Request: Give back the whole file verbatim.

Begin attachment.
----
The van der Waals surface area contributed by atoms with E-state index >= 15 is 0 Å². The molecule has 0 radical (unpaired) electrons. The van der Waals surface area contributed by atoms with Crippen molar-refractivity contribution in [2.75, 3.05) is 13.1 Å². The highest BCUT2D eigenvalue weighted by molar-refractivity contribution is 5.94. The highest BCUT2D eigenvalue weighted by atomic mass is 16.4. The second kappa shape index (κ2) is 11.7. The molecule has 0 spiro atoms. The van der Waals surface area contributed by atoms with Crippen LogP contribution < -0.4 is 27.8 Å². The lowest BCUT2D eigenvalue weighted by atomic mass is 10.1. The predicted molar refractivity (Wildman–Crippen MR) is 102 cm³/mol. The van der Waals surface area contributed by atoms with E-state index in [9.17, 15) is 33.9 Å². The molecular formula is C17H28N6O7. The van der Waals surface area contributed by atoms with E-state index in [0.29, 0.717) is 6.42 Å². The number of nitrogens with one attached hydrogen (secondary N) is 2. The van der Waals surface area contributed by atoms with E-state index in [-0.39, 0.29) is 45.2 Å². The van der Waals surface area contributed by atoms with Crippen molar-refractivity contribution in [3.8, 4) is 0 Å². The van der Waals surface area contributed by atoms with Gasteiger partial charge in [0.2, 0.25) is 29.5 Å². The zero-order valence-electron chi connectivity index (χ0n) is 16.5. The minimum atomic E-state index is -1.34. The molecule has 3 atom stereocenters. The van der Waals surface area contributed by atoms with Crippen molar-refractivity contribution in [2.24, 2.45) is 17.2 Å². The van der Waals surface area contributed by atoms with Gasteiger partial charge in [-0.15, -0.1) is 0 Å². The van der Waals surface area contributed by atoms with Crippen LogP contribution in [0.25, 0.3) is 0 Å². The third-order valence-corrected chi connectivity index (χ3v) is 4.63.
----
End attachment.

The van der Waals surface area contributed by atoms with E-state index >= 15 is 0 Å². The molecule has 0 radical (unpaired) electrons. The van der Waals surface area contributed by atoms with Crippen molar-refractivity contribution in [2.75, 3.05) is 13.1 Å². The highest BCUT2D eigenvalue weighted by molar-refractivity contribution is 5.94. The highest BCUT2D eigenvalue weighted by atomic mass is 16.4. The second kappa shape index (κ2) is 11.7. The molecule has 0 spiro atoms. The van der Waals surface area contributed by atoms with Crippen LogP contribution < -0.4 is 27.8 Å². The lowest BCUT2D eigenvalue weighted by atomic mass is 10.1. The predicted molar refractivity (Wildman–Crippen MR) is 102 cm³/mol. The van der Waals surface area contributed by atoms with E-state index in [9.17, 15) is 33.9 Å². The molecular formula is C17H28N6O7. The van der Waals surface area contributed by atoms with E-state index in [0.29, 0.717) is 6.42 Å². The number of nitrogens with one attached hydrogen (secondary N) is 2. The van der Waals surface area contributed by atoms with E-state index in [-0.39, 0.29) is 45.2 Å². The van der Waals surface area contributed by atoms with Crippen molar-refractivity contribution in [3.8, 4) is 0 Å². The van der Waals surface area contributed by atoms with Gasteiger partial charge in [0.2, 0.25) is 29.5 Å². The zero-order valence-electron chi connectivity index (χ0n) is 16.5. The minimum atomic E-state index is -1.34. The molecule has 3 atom stereocenters. The van der Waals surface area contributed by atoms with Crippen molar-refractivity contribution in [2.24, 2.45) is 17.2 Å². The van der Waals surface area contributed by atoms with Gasteiger partial charge in [-0.15, -0.1) is 0 Å². The van der Waals surface area contributed by atoms with Crippen LogP contribution in [0.25, 0.3) is 0 Å². The third-order valence-corrected chi connectivity index (χ3v) is 4.63.